Junior Owen Perkins C-T Athlete Of The Year
By CHUCK LANDIS – email@example.com
Athletes come in all shapes and sizes, it has been said, and Owen Perkins certainly fits the larger end of the spectrum.
Standing about 6 feet, 3 inches and weighing in around 275 pounds, Perkins doesn’t fit a Madison Avenue advertising executive’s model of the svelte, chiseled athlete. Yet, that person wouldn’t stand a chance against Perkins on a wrestling mat or in the football trenches.
Perkins achieved the highest level of success for the Oak Hill football and wrestling teams and contributed to a Class 2A state-ranked baseball team, and it earned the junior the Chronicle-Tribune 2015-16 Athlete of the Year honor.
“If you work hard and don’t let people break you down, it doesn’t matter how big and slow you are,” Perkins said. “The hard work will pay off.”
During the past school year, Perkins earned coaches’ Class 2A junior all-state distinction and wrestled in the IHSAA state finals in the heavyweight (285-pound) class for the second time in three years. He also was the first wrestler in the tradition-rich wrestling program history to win a semistate championship.
“He’s a bull,” Oak Hill coach Andrew King said of Perkins. “He’s strong and has got great balance and great quickness and reacts very well. But he also is intelligent and that’s as important as anything else.”
Perkins made an impact on a wrestling mat from his very first high school match and made his first state finals appearance as a freshman. He lost to the eventual heavyweight runner-up in the opening round and finished with a 30-8 record.
He returned to the state finals last February a more experienced wrestler and had momentum following his semistate title. But after leading most of the match, Perkins lost his advantage and the match 4-3 to South Bend Washington’s Isaac McWilliams, who went on to a fourth-place finish.
“All the credit to (McWilliams) and he didn’t give up and he beat me by one point,” Perkins said. “I am definitely using that for motivation for this next year and I want to win state.”
Perkins finished the season 32-2 and during the season won the Central Indiana Conference for the third straight time as well as the sectional, regional and semistate. Of all his wins, the semistate means the most especially since he is the first.
“It was uncharted waters because I was the first to do it,” Perkins said. “Right after the match I was ecstatic and happy that I could represent my school and proud that all my team and family could watch it.”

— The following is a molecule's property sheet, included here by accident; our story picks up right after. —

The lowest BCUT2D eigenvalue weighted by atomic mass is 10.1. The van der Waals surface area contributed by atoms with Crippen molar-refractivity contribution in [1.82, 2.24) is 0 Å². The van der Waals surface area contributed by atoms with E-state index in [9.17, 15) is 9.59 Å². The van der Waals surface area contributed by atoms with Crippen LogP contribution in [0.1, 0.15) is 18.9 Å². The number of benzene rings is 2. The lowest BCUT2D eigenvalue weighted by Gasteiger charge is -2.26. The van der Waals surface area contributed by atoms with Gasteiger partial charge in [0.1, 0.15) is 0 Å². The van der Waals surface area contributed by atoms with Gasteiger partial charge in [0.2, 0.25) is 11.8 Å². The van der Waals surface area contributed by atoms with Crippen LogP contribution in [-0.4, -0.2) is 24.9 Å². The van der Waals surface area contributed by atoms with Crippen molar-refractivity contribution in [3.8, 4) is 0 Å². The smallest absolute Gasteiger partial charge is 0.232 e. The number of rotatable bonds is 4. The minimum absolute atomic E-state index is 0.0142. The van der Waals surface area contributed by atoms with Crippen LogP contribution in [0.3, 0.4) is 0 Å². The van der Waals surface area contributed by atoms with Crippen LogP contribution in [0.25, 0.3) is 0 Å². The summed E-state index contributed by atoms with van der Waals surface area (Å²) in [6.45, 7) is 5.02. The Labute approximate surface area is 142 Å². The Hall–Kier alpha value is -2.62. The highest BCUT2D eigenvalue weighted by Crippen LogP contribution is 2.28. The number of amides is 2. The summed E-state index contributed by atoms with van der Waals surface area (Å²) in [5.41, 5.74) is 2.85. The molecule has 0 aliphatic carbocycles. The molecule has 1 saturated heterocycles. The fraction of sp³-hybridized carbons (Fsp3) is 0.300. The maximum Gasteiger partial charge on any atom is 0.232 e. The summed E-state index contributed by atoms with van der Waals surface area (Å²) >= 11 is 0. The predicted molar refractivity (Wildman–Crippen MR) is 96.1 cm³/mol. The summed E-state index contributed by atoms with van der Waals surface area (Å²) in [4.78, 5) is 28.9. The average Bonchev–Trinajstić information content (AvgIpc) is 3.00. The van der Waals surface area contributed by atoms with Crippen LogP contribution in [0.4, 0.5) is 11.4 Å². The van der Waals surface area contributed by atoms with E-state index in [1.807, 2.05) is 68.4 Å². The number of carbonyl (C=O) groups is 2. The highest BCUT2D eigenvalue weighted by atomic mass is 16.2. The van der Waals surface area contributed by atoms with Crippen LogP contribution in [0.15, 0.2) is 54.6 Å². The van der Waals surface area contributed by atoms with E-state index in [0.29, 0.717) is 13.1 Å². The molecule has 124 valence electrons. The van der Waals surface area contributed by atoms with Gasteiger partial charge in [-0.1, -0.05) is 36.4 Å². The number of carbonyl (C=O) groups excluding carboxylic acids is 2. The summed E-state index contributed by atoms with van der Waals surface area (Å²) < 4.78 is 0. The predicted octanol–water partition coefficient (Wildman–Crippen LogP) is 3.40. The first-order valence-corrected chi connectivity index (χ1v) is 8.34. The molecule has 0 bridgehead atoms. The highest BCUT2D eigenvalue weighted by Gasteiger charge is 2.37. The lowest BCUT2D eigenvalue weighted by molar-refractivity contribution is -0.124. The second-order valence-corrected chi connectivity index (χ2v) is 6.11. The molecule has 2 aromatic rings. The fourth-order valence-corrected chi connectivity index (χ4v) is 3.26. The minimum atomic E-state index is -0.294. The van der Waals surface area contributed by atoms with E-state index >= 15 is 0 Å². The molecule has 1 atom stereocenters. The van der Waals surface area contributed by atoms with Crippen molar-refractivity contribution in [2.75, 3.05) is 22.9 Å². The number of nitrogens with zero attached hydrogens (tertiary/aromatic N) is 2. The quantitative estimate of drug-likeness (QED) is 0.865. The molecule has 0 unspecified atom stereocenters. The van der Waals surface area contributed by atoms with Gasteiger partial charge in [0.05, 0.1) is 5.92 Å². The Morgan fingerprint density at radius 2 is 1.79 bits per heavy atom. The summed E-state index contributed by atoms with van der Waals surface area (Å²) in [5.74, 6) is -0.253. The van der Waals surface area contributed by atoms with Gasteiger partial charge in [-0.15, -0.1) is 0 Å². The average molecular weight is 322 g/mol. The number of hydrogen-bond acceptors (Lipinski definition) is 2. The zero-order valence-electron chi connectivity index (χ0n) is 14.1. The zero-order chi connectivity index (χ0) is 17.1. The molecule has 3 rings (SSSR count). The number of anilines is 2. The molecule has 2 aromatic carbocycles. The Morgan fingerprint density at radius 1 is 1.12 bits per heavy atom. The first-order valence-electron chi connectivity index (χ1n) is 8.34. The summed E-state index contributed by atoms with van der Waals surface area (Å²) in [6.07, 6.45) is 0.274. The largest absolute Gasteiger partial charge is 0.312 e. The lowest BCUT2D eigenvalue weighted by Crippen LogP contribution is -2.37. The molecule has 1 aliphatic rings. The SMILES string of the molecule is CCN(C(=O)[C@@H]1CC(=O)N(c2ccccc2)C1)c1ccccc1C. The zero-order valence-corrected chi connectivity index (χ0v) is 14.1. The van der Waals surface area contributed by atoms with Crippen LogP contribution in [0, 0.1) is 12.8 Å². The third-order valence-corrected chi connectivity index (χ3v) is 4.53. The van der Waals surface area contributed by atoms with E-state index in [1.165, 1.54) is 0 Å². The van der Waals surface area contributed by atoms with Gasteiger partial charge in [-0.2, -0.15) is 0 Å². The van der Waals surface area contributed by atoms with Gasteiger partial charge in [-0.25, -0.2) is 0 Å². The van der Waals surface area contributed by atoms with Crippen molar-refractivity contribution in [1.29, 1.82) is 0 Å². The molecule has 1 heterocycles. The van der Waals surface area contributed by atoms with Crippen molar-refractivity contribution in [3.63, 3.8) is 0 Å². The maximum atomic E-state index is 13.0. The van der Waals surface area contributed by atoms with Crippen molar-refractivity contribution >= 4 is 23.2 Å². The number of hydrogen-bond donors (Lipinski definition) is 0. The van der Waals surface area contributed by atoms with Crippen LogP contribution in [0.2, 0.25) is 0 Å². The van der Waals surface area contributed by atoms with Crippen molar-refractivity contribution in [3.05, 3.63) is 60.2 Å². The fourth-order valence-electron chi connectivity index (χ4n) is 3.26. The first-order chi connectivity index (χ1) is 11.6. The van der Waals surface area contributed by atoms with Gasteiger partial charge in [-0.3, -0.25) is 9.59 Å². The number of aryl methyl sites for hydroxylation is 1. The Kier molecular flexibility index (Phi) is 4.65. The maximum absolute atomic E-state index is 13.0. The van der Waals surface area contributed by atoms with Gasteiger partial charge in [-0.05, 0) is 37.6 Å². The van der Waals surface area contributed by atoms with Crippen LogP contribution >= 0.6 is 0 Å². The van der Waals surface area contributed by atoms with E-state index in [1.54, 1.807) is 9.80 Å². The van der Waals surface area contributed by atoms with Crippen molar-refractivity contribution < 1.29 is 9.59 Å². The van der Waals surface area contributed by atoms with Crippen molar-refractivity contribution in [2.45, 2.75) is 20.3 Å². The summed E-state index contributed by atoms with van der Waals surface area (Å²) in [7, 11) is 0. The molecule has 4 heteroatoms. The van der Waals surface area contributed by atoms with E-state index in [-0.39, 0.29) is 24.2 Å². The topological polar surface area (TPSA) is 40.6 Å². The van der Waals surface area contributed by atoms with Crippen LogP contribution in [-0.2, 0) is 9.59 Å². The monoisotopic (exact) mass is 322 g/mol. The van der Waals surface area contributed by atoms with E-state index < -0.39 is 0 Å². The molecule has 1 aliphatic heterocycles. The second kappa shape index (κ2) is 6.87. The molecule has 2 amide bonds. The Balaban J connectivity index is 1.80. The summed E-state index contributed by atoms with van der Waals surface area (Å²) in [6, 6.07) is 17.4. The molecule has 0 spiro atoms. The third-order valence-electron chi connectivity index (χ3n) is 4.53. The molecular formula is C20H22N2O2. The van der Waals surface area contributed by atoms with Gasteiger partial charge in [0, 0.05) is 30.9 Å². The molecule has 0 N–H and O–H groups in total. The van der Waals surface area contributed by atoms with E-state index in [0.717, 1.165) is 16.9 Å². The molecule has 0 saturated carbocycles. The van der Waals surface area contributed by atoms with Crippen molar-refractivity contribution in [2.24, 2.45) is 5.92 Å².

In each postseason round, Perkins faced Marion’s DeAndre Hodge in the championship match, and the two engaged in three very competitive matches. Hodge had also punched his ticket to the state finals when he wrestled Perkins in the semistate final.
“It was crazy how we kept meeting up and I was honored to be part of a saga like that,” Perkins said of Hodge. “To see the same guy doesn’t happen very often. DeAndre is a great guy and hard worker and deserved every one of his wins.”
With 95 match wins, Perkins is on pace to surpass the all-time record that teammate Travis Davenport set this season. Davenport also was a state qualifier this past season.
“He had a great year,” King said, “and there are a lot of factors behind it. But you have to be very intelligent and very competitive. You are going against guys your own size and one case where it is the size of the dog as well as the size of the fight in the dog.”
As a football player, Perkins toils in relative anonymity on the offensive and defensive lines, but Oak Hill coach Bud Ozmun certainly notices. Perkins will begin his third season starting at left guard and also is a big part of the defensive line rotation.
“He has quick feet and moves well and can change direction,” Oak Hill football coach Bud Ozmun said. “He can stop on a dime. He’s going to be the anchor of our offensive line this year.”
Perkins also batted .292 for the Eagles’ 2A state-ranked baseball team with four doubles and 11 RBIs starting 25 of 29 games as the designated hitter.
Wrestling might be Perkins’ best sport, but he couldn’t choose between wrestling or football for his favorite.
Football, though, is the sport he will continue to play in college, and NAIA schools Taylor University and Marian University have made recruiting overtures.
Of the three sports, Perkins has wrestled the longest beginning at age four. His father Adam was a wrestler and coached various teams at Oak Hill.
“My dad has shown me how to use my size and work hard,” Perkins said. “He’s been a great teacher.”